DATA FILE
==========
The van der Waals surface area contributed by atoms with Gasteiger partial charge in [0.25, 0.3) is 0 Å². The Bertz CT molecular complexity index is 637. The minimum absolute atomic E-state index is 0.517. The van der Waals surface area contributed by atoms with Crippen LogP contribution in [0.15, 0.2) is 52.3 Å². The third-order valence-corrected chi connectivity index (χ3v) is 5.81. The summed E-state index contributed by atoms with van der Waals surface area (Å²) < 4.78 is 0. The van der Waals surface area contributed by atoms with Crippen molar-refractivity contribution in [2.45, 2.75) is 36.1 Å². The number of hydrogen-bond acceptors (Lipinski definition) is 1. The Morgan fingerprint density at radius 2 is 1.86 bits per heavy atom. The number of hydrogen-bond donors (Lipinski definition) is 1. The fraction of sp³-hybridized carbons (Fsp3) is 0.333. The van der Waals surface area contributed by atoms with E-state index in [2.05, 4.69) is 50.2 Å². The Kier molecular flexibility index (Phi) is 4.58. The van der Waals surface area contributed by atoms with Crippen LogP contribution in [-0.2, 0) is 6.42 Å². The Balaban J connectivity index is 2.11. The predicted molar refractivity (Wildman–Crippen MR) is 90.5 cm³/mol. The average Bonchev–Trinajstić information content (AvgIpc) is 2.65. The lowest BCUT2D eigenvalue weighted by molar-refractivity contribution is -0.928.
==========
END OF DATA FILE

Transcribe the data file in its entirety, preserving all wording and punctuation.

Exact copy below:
The van der Waals surface area contributed by atoms with Gasteiger partial charge in [0.25, 0.3) is 0 Å². The Bertz CT molecular complexity index is 637. The minimum absolute atomic E-state index is 0.517. The van der Waals surface area contributed by atoms with Crippen LogP contribution in [0.15, 0.2) is 52.3 Å². The third-order valence-corrected chi connectivity index (χ3v) is 5.81. The summed E-state index contributed by atoms with van der Waals surface area (Å²) < 4.78 is 0. The van der Waals surface area contributed by atoms with Crippen molar-refractivity contribution in [2.45, 2.75) is 36.1 Å². The number of hydrogen-bond acceptors (Lipinski definition) is 1. The Morgan fingerprint density at radius 2 is 1.86 bits per heavy atom. The number of hydrogen-bond donors (Lipinski definition) is 1. The fraction of sp³-hybridized carbons (Fsp3) is 0.333. The van der Waals surface area contributed by atoms with E-state index in [2.05, 4.69) is 50.2 Å². The Kier molecular flexibility index (Phi) is 4.58. The van der Waals surface area contributed by atoms with Crippen LogP contribution in [-0.2, 0) is 6.42 Å². The Balaban J connectivity index is 2.11. The predicted molar refractivity (Wildman–Crippen MR) is 90.5 cm³/mol. The average Bonchev–Trinajstić information content (AvgIpc) is 2.65. The lowest BCUT2D eigenvalue weighted by molar-refractivity contribution is -0.928.